Colorado marijuana sales soared to new heights in 2016, breaking the $1 billion mark for the first time ever in just the first 10 months of the year.
Figures released by the Colorado Department of Revenue on Monday show dispensaries in the state sold $720.7 million of recreational marijuana from January through October, and $371.4 million of medical marijuana for the same time period, for a total of almost $1.1 billion.
That translates into nearly $150 million in taxes for the state budget, $40 million of which is earmarked for public school construction projects, as required by Amendment 64, which allowed for legal recreational marijuana sales in Colorado beginning in 2014.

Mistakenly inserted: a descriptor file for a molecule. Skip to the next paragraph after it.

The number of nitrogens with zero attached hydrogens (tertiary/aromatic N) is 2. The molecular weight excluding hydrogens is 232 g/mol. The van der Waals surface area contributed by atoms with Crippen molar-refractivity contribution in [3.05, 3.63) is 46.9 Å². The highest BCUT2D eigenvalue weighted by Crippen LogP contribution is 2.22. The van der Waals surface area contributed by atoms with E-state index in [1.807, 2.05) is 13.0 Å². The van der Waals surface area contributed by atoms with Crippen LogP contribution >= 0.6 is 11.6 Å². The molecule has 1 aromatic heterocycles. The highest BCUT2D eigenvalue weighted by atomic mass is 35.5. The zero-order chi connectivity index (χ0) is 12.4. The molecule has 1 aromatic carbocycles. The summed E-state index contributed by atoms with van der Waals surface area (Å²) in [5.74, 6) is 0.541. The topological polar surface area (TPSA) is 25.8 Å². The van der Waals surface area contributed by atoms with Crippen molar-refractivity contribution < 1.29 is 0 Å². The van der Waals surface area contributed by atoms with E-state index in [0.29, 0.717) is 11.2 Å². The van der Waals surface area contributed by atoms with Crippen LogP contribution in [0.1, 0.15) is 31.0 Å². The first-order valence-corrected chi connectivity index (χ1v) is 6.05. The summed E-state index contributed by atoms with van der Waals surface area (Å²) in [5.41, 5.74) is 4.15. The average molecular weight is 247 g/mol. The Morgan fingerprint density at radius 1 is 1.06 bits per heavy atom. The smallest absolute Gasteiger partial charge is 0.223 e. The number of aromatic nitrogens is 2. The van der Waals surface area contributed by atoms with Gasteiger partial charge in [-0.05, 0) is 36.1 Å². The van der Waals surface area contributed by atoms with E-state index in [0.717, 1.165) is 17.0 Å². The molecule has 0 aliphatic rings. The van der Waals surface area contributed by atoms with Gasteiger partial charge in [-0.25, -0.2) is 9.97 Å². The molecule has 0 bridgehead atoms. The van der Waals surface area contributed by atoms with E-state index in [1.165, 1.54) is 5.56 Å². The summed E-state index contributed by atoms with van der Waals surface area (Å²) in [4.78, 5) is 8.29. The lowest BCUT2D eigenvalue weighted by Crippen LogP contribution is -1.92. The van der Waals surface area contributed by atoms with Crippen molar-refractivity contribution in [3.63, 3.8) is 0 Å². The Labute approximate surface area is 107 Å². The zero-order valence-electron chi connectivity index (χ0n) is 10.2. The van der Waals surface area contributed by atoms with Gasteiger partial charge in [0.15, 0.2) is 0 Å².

The remainder of the excise tax goes to the state’s public school fund, while a handful of other marijuana sales tax proceeds are directed to substance abuse treatment and prevention, law enforcement and health care programs.
Gov. John Hickenlooper (D) is hoping to spend some of the funds in 2017 and 2018 on an “aggressive” campaign to help curb homelessness in the state.
“We spend more than twice as much ... perpetuating lives of misery by letting people live under bridges than we would getting them into housing and giving them wrap-around services ― by which I mean, job training at the top of the list, counseling for addictions and medications for mental health,” Hickenlooper told The Denver Post of the initiative late last month.
Industry experts told The Denver Post’s Cannabist blog they’re projecting $1.3 billion in sales for the year. With that amount, the total economic impact in the state for legal marijuana sales would surpass $3 billion.